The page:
- Wealthy patrician families competed against each other to see who could build the highest tower of the city. In 1260, the Goldener Turm (golden tower) was built on Wahlenstraße.
- The Old Town Hall, dating in part from the 14th century, contains the rooms occupied by the Imperial Diet from 1663 to 1806.
- The Gasthof zum Goldenen Kreuz (Golden Cross Inn) is also of historical interest: it is where Charles V made the acquaintance of Barbara Blomberg, the mother of Don John of Austria.
- The statue of John of Austria, born 1547 in Regensburg, was erected 1978 on the fourth centenary of his death and is a copy of a monument in Messina, Italy.
- Perhaps the most pleasant modern building in the city is the Gothic villa of the king of Bavaria on the bank of the Danube. The grounds are now opened to public and known as VillaPark.
- Among the public institutions of the city are the public library, picture gallery, botanical garden, and the institute for the making of stained glass. The city's colleges (apart from the University of Regensburg) include an episcopal clerical seminary, and a school of church music.
- St. Emmeram's Abbey, now known as Schloss Thurn und Taxis, is a huge castle owned by the powerful Thurn and Taxis family.
- Schloss Höfling, a castle owned by the Thurn und Taxis family
- The City Park, the oldest and largest park in Regensburg with a lot of artwork.
- The Botanischer Garten der Universität Regensburg is a modern botanical garden located on the University of Regensburg campus.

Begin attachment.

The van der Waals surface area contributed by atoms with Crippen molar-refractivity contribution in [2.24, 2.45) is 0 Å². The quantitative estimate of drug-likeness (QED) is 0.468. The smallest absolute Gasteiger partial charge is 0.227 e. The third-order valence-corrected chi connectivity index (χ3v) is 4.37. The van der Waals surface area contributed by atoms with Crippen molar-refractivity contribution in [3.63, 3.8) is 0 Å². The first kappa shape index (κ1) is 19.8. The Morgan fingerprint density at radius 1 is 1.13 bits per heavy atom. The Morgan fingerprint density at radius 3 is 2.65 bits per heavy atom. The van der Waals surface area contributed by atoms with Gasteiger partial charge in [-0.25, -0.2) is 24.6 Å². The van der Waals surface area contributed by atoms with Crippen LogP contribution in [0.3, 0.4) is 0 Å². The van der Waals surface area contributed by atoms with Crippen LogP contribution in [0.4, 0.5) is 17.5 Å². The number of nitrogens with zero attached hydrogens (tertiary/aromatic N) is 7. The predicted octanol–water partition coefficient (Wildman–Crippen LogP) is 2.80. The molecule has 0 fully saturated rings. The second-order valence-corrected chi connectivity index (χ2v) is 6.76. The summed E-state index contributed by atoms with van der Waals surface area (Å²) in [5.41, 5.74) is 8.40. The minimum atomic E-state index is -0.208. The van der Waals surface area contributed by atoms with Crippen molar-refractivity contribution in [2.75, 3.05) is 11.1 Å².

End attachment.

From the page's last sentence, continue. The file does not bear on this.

- Herzogspark also contains several small botanical gardens.
- The more imposing of the two is the Walhalla, a costly reproduction of the Parthenon, erected as a Teutonic temple of fame on a hill rising from the Danube at Donaustauf, 10 kilometres (6.2 miles) to the east. The interior, which is richly decorated with coloured marble, gilding and sculptures, contains the busts of more than one hundred notable Germans.
- The second of King Ludwig's buildings is the Befreiungshalle at Kelheim, 25 kilometres (16 miles) higher up the Danube. It is a large circular monument built for the glorification of the heroes of the 1813 War of Liberation.
Weltenburg Abbey (Kloster Weltenburg), a Benedictine monastery, is located in Weltenburg near the town of Kelheim. The abbey is situated on a peninsula of the Danube, by what are known as the "Weltenburg Narrows" or "Danube Gorge". The monastery, founded by Irish or Scottish monks in about 620, is said to be the oldest monastery in Bavaria.
Regensburg is on the designated heritage route, the Route of Emperors and Kings.
Museums and exhibitions
There are 20 museums in Regensburg. The Regensburg Museum of History covers the history, culture and arts of Regensburg and Eastern Bavaria from the Stone Age to the present. The Imperial Diet Museum (Reichstagsmuseum) in the Old Town Hall presents life during the Holy Roman Empire. Its main attractions are an original torture chamber and the Reichssaal, the rooms occupied by the Imperial Diet from 1663 to 1806. The Kepler Memorial House (Keplergedächtnishaus) illustrates the life of the famous astronomer and mathematician Johannes Kepler. The Municipal Art Gallery (Leerer Beutel) houses art collections, film events and cultural festivals. The city has also added several outdoor museums, known as "Document" sites, which give an overview of specific topics such as Roman, Jewish and Bavarian history.